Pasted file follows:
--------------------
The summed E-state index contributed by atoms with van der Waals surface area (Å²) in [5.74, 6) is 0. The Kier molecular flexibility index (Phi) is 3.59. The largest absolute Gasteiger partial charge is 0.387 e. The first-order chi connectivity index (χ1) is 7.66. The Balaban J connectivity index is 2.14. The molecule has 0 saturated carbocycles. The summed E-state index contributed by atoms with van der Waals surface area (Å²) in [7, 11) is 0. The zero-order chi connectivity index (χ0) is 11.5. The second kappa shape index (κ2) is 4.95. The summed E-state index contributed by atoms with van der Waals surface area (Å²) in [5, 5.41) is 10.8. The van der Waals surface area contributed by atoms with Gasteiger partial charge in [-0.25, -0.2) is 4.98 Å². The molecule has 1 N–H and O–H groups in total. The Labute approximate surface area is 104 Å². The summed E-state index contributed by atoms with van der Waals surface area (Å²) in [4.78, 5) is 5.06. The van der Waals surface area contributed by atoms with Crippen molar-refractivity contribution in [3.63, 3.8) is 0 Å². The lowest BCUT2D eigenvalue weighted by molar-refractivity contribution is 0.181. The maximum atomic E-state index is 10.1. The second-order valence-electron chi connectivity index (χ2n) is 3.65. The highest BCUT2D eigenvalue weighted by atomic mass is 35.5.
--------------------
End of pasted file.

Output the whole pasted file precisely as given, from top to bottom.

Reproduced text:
The summed E-state index contributed by atoms with van der Waals surface area (Å²) in [5.74, 6) is 0. The Kier molecular flexibility index (Phi) is 3.59. The largest absolute Gasteiger partial charge is 0.387 e. The first-order chi connectivity index (χ1) is 7.66. The Balaban J connectivity index is 2.14. The molecule has 0 saturated carbocycles. The summed E-state index contributed by atoms with van der Waals surface area (Å²) in [7, 11) is 0. The zero-order chi connectivity index (χ0) is 11.5. The second kappa shape index (κ2) is 4.95. The summed E-state index contributed by atoms with van der Waals surface area (Å²) in [5, 5.41) is 10.8. The van der Waals surface area contributed by atoms with Gasteiger partial charge in [-0.25, -0.2) is 4.98 Å². The molecule has 1 N–H and O–H groups in total. The Labute approximate surface area is 104 Å². The summed E-state index contributed by atoms with van der Waals surface area (Å²) in [4.78, 5) is 5.06. The van der Waals surface area contributed by atoms with Crippen molar-refractivity contribution in [3.63, 3.8) is 0 Å². The lowest BCUT2D eigenvalue weighted by molar-refractivity contribution is 0.181. The maximum atomic E-state index is 10.1. The second-order valence-electron chi connectivity index (χ2n) is 3.65. The highest BCUT2D eigenvalue weighted by atomic mass is 35.5.